A FORTNIGHT ago, we told how exactly 150 years ago, the Darlington ecclesiastical architect, James Pigott Pritchett, was advertising for stonemasons to complete his rebuild of Yafforth church, to the west of Northallerton.

In a field directly beside the church there is, we said with our usual command of the English language, “a stone vaulty type thing” which had long intrigued us.

“I’ve often wondered about the same feature, and your article reminded to find out,” said Dave Middlemas. “The 1888 25 inch series Ordnance Survey map shows it as an ‘Ice House’ which, I guess, belonged to the Old Hall or another high status building in that vicinity.”

Chris Chambers directed us to the National Library of Scotland website which has a fabulous maps section which allows you to overlay a modern aerial view onto an old OS map.

And as Alison Clarke and Harry Mead also suspected, the icehouse marked on the 1888 maps lines up perfectly with our “stone vaulty type thing”.

As it is in the field between the church and the Old Hall, which dates from 1614, we presume it was connected to the hall.

“But where was the source of the ice?” asked Gordon Hatton. “Ice houses are still in existence in many country mansion parks, mostly dating from the 18th Century, and are usually within a short distance of a lake where winter ice could be collected. The only water source near this structure is the River Wiske, but would the winter flow here be slow enough to ensure a supply of ice? Maybe there was a pond nearby at some time in the past.”

The Wiske is a curious little river. It rises near Ingleby Arncliffe at the foot of the Cleveland Hills and defies expectations by heading north and then west, giving its name to Appleton Wiske. Then it changes direction completely and plunges due south, washing its way through Danby Wiske, Yafforth, Newby Wiske and Kirby Wiske before, 29 miles from its source, joining the Swale.

What an impudent little trickle to impose its name on so many settlements!

Indeed, the Wiske influences the name of Yafforth, the first syllable of which comes from the Old English “ea”, which meant water or river, with the ending being a ford.

Wiske itself is also from Old English, “wisca”, meaning water meadow, which looks to be a perfect description of the field that our icehouse is in. Perhaps in colder times, the water collected on the field long enough to freeze and be carried into the icehouse.

“The ice was then insulated partly by the construction of the ice house and sometimes by added insulation such as straw,” says another icehouse correspondent, Nick Gardener. “The ice was used over several months to preserve food and cool drinks.”

A well layered collection of ice in a subterranean house could last even a year.

The Northern Echo: Forcett Hall, viewed from across its 18th Century manmade 17 acre lake, with an icehouse beneath an artifical mountain lost among the trees on the leftForcett Hall, viewed from across its 18th Century manmade 17 acre lake, with an icehouse beneath an artifical mountain lost among the trees on the left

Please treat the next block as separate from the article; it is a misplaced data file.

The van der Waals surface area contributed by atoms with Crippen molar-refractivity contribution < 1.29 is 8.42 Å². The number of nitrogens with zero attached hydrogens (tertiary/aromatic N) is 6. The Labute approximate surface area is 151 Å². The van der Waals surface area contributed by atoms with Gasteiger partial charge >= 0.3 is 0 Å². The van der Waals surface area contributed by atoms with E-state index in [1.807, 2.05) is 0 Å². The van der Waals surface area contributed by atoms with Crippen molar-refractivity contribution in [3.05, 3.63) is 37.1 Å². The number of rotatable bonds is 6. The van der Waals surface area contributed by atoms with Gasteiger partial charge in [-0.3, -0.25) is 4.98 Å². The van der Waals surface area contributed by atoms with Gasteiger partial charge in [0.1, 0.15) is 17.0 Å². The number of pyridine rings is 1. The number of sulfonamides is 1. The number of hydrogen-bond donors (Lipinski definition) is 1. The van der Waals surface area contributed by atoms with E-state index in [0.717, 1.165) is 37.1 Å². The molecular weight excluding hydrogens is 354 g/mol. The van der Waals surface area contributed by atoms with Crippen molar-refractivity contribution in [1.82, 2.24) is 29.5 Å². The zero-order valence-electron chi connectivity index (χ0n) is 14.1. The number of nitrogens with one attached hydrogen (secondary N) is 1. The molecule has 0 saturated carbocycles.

The best ice house we have ever visited is in the grounds of Forcett Hall, to the west of Darlington. It is beneath an artificial hill, with huge trees growing above it, and overlooking a man-made lake. You walk along a dark tunnel several cricket pitches long into the hill until you come to a vast brick-lined cavern.

A drain, protected by little sluice gates, flows from the bottom of the cavern back underneath the tunnel taking meltwater from the ice back to the lake – there must also have been a drain at Yafforth, returning meltwater to the river.

The Northern Echo: Icehouse at Dovercourt, HurworthIcehouse at Dovercourt, Hurworth

In Darlington, there were icehouses at the mansions of Pierremont and Polam, and there is still said to be one in the grounds of Blackwell Grange. There was one in the gardens of Hurworth House, which once rolled down to the Tees, and we believe there was one at Walworth Castle. There’s still an icehouse at Raby Castle, and there are the remains of one in Auckland Park, which was the grounds of Auckland Castle. If you’ve had the good fortune to explore any of these, please let us know.

“I don’t know Yafforth but I remember a similar thing at Hardwick Hall, Sedgefield,” said Sam Edgoose of Sedgefield. “It was an icehouse, with ice taken off the nearby Serpentine lake. I roamed the grounds with friends as a child over 60 years ago and played around in its vault.”

The Northern Echo: Hardwick Hall icehouse, Sedgefield. Picture: Michael RuddHardwick Hall icehouse, Sedgefield. Picture: Michael Rudd

The Hardwick icehouse is on land connected to the hotel and was restored nearly a decade ago, although there is now a grill to prevent wayward children from exploring.

“It is a beautiful, traditional egg-shaped affair in brick,” said Michael Rudd, a member of the Friends of Hardwick Park. “It’s built into a mound with trees on. It’s at least ten to 12ft deep, and at the base there would have been a wooden platform because drainage back to the lake was essential. There would have been two doors into the cavern, to act as a buffer to protect the ice, but unfortunately they didn’t find enough evidence to rebuild them.”

The Northern Echo: Hardwick Hall icehouse, Sedgefield. Picture: Michael RuddHardwick Hall icehouse, Sedgefield. Picture: Michael Rudd

Finally, back on the 1888 map of Yafforth, there’s a second icehouse marked at Yafforth Lodge on the other side of the village, suggesting that Yafforth was once an extremely well iced village.

Does it still exist? And where did its ice come from – if you had to cart it from the Wiske, it would have surely melted by the time you reached the lodge?

And are there any other icehouses locally that we should be mentioning? Many thanks for all your correspondence, and please email chris.lloyd@nne.co.uk if you’ve got anything to add.